Senator Cindy Hyde-Smith, a Mississippi Republican, won the special runoff election yesterday, defeating the Democratic candidate, Mike Espy, who was trying become the state's first black senator since Reconstruction. Hyde-Smith will serve out the final two years of Thad Cochran's term and make history as the first woman elected to Congress from Mississippi. This sets the Republican majority in the Senate chamber at 53 to 47 once the new Congress is sworn in, a net pickup of two seats. Do the results in Mississippi provide any additional information about the American political landscape? If so, what?
House Democrats chose their leadership today. House Minority Leader Nancy Pelosi carried the vote to be the Democrat nominee for House Speaker, the position she previously held from 2007 to 2011, the last time Democrats held a majority in the chamber. In the upcoming January vote, she must win the support of at least 218 House members. Earlier today, nine Democrats from the so-called Problem Solvers Caucus reached an agreement with Pelosi on rules reforms to advance bipartisan legislation. Those members will now support her bid for speaker. The phony left, represented by the likes of Alexandria Ocasio-Cortez, mouth the right words but then sign on to Pelosi and the rest of the discredited gang. Are Ocasio-Cortez and some of the others engaging in realpolitik or rolling over? Her connection to Bernie Sanders is tainted by his sheep dogging for the Democrats.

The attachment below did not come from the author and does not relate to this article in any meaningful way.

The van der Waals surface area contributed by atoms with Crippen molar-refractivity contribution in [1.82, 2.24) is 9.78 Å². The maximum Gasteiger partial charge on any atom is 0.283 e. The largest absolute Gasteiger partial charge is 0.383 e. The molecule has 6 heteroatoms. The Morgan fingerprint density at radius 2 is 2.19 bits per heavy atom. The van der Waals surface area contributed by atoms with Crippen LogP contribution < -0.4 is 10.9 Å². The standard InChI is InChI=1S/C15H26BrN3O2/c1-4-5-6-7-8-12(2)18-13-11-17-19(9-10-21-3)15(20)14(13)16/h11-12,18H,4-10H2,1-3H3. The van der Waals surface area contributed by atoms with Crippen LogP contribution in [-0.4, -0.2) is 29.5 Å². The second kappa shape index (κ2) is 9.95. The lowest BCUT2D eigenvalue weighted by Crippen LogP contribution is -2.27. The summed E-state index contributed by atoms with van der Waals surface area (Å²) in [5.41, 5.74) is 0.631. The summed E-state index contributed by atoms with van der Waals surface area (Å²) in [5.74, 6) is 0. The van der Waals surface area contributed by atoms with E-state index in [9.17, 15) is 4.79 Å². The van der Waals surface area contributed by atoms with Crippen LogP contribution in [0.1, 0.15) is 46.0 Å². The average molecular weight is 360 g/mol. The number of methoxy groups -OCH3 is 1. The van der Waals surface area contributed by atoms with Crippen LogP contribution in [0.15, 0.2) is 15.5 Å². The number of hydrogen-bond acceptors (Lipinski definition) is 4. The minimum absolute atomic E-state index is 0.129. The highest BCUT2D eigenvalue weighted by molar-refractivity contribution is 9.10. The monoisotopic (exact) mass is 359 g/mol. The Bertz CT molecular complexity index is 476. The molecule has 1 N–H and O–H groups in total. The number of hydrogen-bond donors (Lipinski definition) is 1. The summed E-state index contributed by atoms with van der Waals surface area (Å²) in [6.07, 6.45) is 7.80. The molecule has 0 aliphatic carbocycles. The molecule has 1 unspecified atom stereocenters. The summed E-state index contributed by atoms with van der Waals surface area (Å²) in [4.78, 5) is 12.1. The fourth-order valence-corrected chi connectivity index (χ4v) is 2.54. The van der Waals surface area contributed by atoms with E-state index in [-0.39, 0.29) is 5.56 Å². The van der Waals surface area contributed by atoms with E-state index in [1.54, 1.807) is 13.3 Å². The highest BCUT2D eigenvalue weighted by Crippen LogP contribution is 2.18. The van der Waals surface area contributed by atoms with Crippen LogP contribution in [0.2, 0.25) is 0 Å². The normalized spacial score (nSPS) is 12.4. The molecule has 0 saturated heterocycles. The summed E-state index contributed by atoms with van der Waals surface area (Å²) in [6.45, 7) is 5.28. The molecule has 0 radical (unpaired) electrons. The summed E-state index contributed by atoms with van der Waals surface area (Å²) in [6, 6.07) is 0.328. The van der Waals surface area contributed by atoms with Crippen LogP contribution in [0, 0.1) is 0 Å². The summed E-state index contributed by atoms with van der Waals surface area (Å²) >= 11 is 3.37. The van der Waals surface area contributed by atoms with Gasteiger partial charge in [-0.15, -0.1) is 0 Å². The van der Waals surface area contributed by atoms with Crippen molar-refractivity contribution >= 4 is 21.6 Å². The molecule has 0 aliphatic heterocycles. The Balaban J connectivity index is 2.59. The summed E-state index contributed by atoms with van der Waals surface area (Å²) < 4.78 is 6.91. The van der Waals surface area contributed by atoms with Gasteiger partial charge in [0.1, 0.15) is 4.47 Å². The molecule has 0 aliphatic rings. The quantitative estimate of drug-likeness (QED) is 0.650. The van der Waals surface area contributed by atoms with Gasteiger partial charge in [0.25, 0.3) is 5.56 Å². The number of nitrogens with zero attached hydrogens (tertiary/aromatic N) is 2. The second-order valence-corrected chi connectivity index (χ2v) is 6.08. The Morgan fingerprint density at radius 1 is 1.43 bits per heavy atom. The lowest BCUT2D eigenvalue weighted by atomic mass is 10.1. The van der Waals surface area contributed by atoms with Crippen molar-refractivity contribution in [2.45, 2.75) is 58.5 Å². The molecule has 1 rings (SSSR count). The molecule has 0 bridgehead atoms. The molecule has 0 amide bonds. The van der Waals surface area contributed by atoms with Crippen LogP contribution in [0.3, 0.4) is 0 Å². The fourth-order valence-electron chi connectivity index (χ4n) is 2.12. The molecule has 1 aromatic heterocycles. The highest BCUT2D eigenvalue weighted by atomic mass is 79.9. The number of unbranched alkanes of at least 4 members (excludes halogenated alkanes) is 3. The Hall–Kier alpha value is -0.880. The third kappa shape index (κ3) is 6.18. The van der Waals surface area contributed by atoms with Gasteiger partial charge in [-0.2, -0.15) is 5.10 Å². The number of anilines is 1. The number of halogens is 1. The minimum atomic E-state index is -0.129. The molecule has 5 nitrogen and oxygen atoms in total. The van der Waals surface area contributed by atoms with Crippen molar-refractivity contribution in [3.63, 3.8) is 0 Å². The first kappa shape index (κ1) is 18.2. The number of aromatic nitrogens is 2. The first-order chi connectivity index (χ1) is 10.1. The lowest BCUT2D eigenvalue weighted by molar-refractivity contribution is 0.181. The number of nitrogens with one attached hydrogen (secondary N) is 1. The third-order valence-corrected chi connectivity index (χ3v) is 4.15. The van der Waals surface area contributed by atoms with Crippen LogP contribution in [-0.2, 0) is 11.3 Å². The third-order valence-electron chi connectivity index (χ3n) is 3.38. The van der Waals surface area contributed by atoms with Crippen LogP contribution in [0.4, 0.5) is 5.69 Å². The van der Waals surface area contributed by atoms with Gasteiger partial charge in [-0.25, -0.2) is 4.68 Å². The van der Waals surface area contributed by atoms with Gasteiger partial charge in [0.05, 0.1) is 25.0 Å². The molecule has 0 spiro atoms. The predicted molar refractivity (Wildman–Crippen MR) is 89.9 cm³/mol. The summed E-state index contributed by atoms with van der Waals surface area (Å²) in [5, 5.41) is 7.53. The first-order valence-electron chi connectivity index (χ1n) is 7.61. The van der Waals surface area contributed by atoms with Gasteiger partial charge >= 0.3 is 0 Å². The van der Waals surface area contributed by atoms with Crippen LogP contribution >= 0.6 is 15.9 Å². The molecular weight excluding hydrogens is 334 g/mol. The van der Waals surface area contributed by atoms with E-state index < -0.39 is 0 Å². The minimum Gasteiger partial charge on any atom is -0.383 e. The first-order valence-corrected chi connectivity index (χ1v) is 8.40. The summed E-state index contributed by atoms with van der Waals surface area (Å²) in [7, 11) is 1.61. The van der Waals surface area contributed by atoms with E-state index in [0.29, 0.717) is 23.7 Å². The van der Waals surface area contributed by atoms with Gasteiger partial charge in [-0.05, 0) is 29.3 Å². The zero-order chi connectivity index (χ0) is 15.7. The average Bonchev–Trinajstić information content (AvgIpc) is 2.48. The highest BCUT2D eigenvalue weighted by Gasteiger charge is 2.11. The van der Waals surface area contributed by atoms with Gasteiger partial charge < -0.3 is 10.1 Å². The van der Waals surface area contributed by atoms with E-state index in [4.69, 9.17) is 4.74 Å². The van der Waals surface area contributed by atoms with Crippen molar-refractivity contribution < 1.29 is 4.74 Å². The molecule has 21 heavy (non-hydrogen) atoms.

Opponents of the war in Yemen have picked up momentum heading into a critical Senate vote today on the Yemen amendment, which would end US support for the Saudi-led coalition. In a procedural vote, the Senate voted 55-44 against a similar measure in March, with 10 Democrats voting against it. But five Republicans voted in favor at the time. What's brought about the change in the Senate? The chamber is likely to advance the resolution after several Republicans and Democrats today expressed frustration with the Trump administration for refusing to fully brief lawmakers on Saudi Arabia's war campaign and the killing of Saudi journalist Jamal Khashoggi. Senators emerging from a closed-door briefing with Secretary of State Mike Pompeo and Defense Secretary Jim Mattis said they were furious the session did not also include CIA Director Gina Haspel, whom they want to question about the agency's high-confidence assessment that Saudi Crown Prince Mohammed bin Salman orchestrated Khashoggi's murder. Supporters say the measure is a vital step toward Congress reasserting its authority on matters of war after years of ceding such decisions to the president. It would also rebuke Saudi Arabia for its conduct in Yemen — which has sparked what UN officials say is the world's worst humanitarian crisis and led to thousands of civilian deaths.
Dr. Joseph Graves — American scientist who serves as associate dean for research and a professor of biological studies at the Joint School for Nanoscience and Nanoengineering, which is jointly administered by North Carolina Agricultural and Technical State University and UNC Greensboro. He has also written two books that address myths and theories of race in American society. Graves has made appearances in six documentary films on these general topics. He has been a principal investigator on grants from the National Institute of Health, National Science Foundation and the Arizona Disease Research Commission. He was named by US Black Engineer Magazine and the Historically Black Colleges and Universities Council of Deans as one of the 2017 "Innovators of the Year."
Gary Flowers — Host of The Gary Flowers Show on Radio 990 WREJ, former vice president for public policy for Reverend Jesse L. Jackson's Rainbow PUSH Coalition and former executive director and CEO of the Black Leadership Forum, Inc.
Mac Hamilton — Executive Manager at STAND: The Student-led Movement to End Mass Atrocities.
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